Only Bronx animal shelter at risk of closing

New Beginning Animal Rescue founder Pedro Rosario with recently abandoned Samantha, a one-year-old pit bull terrier mix. The only shelter in the Bronx is in danger of closing for lack of funds.
Photo by Jaime Williams

The Bronx’s only animal shelter is running out of time and money.

New Beginning Animal Rescue, the only Bronx animal organization with its own facility, is in danger of closing in a matter of months.

Pedro Rosario founded the non-profit rescue group in late 2010 in connection with his for-profit animal boarding company, NYC’s Top Dog, south of Westchester Square.

For the first year or two, Rosario said the company was able to support the non-profit rescue group by boarding dogs for other rescue groups, but in the past year business has slowed.

Several months ago the shelter, which has a no-kill policy, ran out of money, and it has been in a precarious situation ever since. Donations have helped keep the shelter afloat until now, and Rosario said there is enough to stay open for two more months.

Beyond that, Rosario doesn’t know what the shelter’s fate will be. He’d like to see it prosper and continue to serve the community, but he’s afraid he’ll have to shut his doors.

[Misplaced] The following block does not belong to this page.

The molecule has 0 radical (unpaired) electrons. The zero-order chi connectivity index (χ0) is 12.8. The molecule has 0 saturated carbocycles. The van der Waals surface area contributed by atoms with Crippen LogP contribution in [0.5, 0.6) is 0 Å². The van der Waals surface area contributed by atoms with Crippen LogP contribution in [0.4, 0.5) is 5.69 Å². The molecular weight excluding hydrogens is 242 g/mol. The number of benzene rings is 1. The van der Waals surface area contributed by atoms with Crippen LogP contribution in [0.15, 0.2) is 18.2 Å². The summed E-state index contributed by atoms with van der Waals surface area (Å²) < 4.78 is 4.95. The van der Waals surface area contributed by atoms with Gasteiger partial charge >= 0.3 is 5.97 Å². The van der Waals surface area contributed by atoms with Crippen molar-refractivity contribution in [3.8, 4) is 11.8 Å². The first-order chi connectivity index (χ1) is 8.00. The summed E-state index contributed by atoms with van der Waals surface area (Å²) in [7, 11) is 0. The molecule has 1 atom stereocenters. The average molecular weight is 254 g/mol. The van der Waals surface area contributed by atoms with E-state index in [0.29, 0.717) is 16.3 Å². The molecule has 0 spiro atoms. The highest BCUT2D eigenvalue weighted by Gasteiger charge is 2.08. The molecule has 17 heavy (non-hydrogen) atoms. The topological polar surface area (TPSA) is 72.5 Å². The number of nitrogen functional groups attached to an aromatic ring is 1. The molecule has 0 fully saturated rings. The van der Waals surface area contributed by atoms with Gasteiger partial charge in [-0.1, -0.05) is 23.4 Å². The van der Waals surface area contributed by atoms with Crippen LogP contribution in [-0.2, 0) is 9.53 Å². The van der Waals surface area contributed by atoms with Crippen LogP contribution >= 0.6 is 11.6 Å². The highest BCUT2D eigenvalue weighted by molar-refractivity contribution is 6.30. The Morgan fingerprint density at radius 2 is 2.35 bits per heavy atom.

Long term solution

Rosario said that while all donations are helping in the short term, he is looking to a long term solution through a private sponsorship or public funding. In order to keep the shelter open for the foreseeable future, he said he needs consistent help to cover his $10,000 a month operating costs.

The shelter has three employees, down from five, and ten volunteers who care for the dozens of animals that Rosario and others rescue and try to place for adoption.

Rosario said the dogs they take in are found in the street, are surrendered by owners, or are rescued from NYC Animal Care and Control centers before they are euthanized.

City shelter needed

There is currently no Animal Care and Control center in the Bronx, and Rosario said the presence of one would help the animal situation in the borough. But he feels there also needs to be a private no-kill shelter, which he is struggling to provide. If it were to close, some animals would be given to other rescue groups, Rosario said, but others would have to go to Animal Care and Control.

And without the shelter’s services, “There’d be more animals on the streets,” he said.

Helping students

In addition to saving animals, Rosario’s shelter also helps students from local schools who intern there. Rosario said that working at the shelter gives the kids an idea of how to treat animals gives them something productive to do after school..

“It takes kids off the street,” he said. “They come here, interact with the animals, get school credit and they learn something.”

Rosario, who has worked with animals his entire 19-year career, wants the chance to continue to help both animals and people.

“We’re here for the community,” he said.

For information about donating or adopting, visit or call (347) 691-3282.

Reach Reporter Jaime Williams at (718) 742–3383. E-mail her at

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